On Sunday, Valentin Lopez and I had our first meeting with Anam Thubten. The goal of the meeting was to begin a conversation between these two leaders about healing intergenerational trauma.
The meeting went even better than I had anticipated!
I believe that the video of the session will be very useful in working with historical trauma, both for Native and non-Native people, and look forward to sharing it on my next post!
This is my first post. While I have wanted to write one for years about my work with historical trauma, it has been put off until my son Joe Raffanti and I got a chance to sit at our kitchen table so he could show me how to do this. Thirteen years ago when Joe was 13, he taught me how to edit movies so I could make Hozhahaslii: Stories of healing the Soul Wound.
I have spent over 20 of my 30 years as a psychiatrist working with indigenous people, first in New Zealand and later on the Navajo Nation. I currently do telepsychiatry with the same community on the Rez that I worked with when my family lived there from 1997-2000.
For the past four years, I have been following Anam Thubten, a Tibetan monk who travels throughout the world teaching dharma and leading guided meditation. I had been wondering how Anam Thubten’s teachings might help in the healing of the ‘soul wound’ (historical trauma) of the Native people I work with in Arizona and California. In April 2014, I attended a workshop in Santa Fe in which Anam Thubten spoke extensively about learning to ’embrace our pain and suffering’ in order to turn the ‘demons’ and ‘cemetary’ inside of us into sacred ground. During a question and answer period I wrote a very long note about a recent Wellness meeting I had attended with the Amah Mutsen tribe in California. It was the fourth session in which we had discussed the how the unhealed traumas of the past have resulted in epidemics of domestic violence, substance abuse, suicide and diabetes for Native people in the U.S. After a brief introduction, one of the elder men in the group began to tell the story of his childhood, talking about painful things he had never before shared. After he finished speaking, another elder man told his story, stating that he swore he would never do this. Both men freely showed emotion. Their sharing was immediately followed by several much younger men talking about their painful issues.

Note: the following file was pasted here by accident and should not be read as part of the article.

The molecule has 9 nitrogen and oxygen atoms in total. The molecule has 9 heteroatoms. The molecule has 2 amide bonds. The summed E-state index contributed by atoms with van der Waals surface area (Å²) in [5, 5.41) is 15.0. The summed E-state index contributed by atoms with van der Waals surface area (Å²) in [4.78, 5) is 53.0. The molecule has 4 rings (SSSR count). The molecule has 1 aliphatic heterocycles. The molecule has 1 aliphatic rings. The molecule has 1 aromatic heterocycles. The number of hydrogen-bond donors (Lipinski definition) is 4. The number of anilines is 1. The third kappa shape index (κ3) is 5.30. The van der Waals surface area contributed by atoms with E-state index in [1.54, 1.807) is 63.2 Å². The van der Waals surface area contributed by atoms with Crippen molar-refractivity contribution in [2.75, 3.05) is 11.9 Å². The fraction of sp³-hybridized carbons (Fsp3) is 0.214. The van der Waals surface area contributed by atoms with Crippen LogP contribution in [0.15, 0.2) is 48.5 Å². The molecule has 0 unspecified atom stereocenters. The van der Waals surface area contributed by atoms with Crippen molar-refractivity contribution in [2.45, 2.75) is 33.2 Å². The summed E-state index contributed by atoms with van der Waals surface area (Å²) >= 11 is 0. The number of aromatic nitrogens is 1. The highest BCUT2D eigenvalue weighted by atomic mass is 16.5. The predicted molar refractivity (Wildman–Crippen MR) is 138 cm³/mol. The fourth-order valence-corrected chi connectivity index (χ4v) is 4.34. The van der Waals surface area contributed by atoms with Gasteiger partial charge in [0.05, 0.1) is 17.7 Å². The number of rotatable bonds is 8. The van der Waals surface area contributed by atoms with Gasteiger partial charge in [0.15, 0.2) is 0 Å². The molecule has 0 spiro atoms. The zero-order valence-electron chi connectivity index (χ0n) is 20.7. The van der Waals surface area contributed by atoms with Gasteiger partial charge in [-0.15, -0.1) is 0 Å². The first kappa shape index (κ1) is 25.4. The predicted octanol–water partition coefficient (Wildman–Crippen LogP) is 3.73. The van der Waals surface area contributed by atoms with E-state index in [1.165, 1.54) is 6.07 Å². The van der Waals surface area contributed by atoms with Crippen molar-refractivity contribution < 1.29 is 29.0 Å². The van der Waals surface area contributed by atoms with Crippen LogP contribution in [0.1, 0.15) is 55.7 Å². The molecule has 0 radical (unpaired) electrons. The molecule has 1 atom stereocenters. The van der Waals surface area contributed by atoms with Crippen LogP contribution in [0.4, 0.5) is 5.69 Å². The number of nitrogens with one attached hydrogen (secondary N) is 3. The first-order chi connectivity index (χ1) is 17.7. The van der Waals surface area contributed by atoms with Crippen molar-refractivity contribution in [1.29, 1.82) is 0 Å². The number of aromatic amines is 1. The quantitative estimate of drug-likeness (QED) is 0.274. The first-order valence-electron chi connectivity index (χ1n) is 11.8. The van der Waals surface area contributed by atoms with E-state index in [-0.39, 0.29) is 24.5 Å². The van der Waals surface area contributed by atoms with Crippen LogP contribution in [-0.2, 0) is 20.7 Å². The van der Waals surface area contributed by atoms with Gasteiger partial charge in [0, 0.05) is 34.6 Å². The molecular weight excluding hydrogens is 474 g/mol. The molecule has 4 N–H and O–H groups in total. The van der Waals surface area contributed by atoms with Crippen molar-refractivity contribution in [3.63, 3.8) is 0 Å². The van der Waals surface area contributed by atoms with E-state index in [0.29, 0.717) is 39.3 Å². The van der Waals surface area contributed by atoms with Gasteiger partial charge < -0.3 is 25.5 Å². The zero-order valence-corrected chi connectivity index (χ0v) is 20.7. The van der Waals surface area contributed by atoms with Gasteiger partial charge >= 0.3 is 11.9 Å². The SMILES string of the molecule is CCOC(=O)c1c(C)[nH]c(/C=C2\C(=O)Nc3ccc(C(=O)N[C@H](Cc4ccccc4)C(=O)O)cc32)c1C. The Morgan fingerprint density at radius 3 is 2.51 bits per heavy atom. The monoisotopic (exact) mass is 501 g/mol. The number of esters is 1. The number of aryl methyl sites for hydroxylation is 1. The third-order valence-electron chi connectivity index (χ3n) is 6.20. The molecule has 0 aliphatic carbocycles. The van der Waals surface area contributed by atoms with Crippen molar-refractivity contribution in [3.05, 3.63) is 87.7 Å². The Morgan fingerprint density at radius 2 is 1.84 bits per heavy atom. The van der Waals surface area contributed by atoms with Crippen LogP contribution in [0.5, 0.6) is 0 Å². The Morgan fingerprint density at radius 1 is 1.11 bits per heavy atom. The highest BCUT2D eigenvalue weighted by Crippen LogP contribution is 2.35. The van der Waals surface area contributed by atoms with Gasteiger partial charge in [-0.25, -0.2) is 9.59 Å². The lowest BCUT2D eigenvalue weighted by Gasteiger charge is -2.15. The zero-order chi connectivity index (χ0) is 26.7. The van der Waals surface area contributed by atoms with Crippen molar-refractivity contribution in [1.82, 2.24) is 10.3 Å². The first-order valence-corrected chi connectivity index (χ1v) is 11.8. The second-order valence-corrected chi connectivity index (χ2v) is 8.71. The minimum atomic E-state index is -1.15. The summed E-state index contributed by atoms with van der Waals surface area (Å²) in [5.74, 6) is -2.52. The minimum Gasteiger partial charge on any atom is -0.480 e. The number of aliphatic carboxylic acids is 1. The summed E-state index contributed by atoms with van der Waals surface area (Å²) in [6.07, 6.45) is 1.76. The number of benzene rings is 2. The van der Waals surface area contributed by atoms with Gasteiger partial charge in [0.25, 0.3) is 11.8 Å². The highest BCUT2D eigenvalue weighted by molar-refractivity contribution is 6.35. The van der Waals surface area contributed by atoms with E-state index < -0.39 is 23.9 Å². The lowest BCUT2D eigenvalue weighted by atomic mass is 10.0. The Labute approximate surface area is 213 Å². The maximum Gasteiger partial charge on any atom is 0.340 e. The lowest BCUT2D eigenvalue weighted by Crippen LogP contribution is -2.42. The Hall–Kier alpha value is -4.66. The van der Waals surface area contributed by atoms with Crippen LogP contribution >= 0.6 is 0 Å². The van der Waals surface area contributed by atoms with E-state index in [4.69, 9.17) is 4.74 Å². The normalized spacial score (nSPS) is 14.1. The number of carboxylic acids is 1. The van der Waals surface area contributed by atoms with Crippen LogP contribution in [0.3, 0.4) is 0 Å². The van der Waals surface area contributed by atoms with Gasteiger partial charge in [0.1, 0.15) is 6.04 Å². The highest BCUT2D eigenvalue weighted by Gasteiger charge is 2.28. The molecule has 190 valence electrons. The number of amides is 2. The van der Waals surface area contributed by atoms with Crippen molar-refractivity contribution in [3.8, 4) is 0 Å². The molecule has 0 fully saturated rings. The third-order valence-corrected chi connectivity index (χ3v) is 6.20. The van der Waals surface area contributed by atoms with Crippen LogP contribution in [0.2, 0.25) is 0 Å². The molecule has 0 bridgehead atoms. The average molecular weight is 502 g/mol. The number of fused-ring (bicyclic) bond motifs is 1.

I shared the story of this meeting and then asked ,”Is this what you mean when you say we must learn to embrace our pain and suffering?”
Immediately Anam Thubten responded, “How relevant and timely! We are all dancing to the same music.”
In a few weeks, Valentin Lopez, Chairperson of the Amah Mutsen tribe, and I will meet with Anam Thubten to further this discussion.